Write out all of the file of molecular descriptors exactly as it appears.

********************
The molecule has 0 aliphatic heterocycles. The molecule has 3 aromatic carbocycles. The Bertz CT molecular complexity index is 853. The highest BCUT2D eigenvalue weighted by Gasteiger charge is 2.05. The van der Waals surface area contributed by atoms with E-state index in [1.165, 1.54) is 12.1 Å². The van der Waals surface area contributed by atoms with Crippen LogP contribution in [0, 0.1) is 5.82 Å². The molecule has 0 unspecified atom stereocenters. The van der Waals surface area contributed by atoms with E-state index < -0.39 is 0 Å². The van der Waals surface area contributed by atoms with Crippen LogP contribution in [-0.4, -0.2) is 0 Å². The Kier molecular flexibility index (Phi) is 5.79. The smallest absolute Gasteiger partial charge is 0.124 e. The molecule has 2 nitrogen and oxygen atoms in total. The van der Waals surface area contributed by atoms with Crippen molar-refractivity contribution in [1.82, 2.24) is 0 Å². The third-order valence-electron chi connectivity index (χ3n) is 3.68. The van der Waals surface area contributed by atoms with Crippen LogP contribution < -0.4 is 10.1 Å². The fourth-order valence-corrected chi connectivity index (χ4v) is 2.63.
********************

The molecule has 0 aliphatic heterocycles. The molecule has 3 aromatic carbocycles. The Bertz CT molecular complexity index is 853. The highest BCUT2D eigenvalue weighted by Gasteiger charge is 2.05. The van der Waals surface area contributed by atoms with E-state index in [1.165, 1.54) is 12.1 Å². The van der Waals surface area contributed by atoms with Crippen LogP contribution in [0, 0.1) is 5.82 Å². The molecule has 0 unspecified atom stereocenters. The van der Waals surface area contributed by atoms with E-state index < -0.39 is 0 Å². The van der Waals surface area contributed by atoms with Crippen LogP contribution in [-0.4, -0.2) is 0 Å². The Kier molecular flexibility index (Phi) is 5.79. The smallest absolute Gasteiger partial charge is 0.124 e. The molecule has 2 nitrogen and oxygen atoms in total. The van der Waals surface area contributed by atoms with Crippen molar-refractivity contribution in [1.82, 2.24) is 0 Å². The third-order valence-electron chi connectivity index (χ3n) is 3.68. The van der Waals surface area contributed by atoms with Crippen LogP contribution < -0.4 is 10.1 Å². The fourth-order valence-corrected chi connectivity index (χ4v) is 2.63.